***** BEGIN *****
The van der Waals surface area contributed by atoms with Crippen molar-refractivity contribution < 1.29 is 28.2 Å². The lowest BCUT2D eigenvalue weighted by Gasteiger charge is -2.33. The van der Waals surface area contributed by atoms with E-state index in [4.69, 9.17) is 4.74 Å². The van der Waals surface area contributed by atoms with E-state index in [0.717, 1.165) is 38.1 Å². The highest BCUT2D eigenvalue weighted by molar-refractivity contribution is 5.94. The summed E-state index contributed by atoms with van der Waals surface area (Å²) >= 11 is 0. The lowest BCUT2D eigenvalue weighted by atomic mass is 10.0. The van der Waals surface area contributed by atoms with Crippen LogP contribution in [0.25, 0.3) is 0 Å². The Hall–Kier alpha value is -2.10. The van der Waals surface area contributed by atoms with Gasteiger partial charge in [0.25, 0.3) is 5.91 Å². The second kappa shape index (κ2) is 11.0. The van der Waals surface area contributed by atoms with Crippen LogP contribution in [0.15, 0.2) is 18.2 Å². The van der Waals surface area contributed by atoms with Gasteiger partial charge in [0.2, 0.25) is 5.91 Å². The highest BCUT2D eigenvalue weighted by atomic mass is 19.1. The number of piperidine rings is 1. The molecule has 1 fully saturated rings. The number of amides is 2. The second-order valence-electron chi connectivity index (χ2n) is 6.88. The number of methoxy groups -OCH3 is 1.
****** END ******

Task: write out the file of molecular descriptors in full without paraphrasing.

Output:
The van der Waals surface area contributed by atoms with Crippen molar-refractivity contribution < 1.29 is 28.2 Å². The lowest BCUT2D eigenvalue weighted by Gasteiger charge is -2.33. The van der Waals surface area contributed by atoms with E-state index in [4.69, 9.17) is 4.74 Å². The van der Waals surface area contributed by atoms with E-state index in [0.717, 1.165) is 38.1 Å². The highest BCUT2D eigenvalue weighted by molar-refractivity contribution is 5.94. The summed E-state index contributed by atoms with van der Waals surface area (Å²) >= 11 is 0. The lowest BCUT2D eigenvalue weighted by atomic mass is 10.0. The van der Waals surface area contributed by atoms with Crippen LogP contribution in [0.25, 0.3) is 0 Å². The Hall–Kier alpha value is -2.10. The van der Waals surface area contributed by atoms with Gasteiger partial charge in [0.25, 0.3) is 5.91 Å². The second kappa shape index (κ2) is 11.0. The van der Waals surface area contributed by atoms with Crippen LogP contribution in [0.15, 0.2) is 18.2 Å². The van der Waals surface area contributed by atoms with Gasteiger partial charge in [0.2, 0.25) is 5.91 Å². The highest BCUT2D eigenvalue weighted by atomic mass is 19.1. The number of piperidine rings is 1. The molecule has 1 fully saturated rings. The number of amides is 2. The second-order valence-electron chi connectivity index (χ2n) is 6.88. The number of methoxy groups -OCH3 is 1.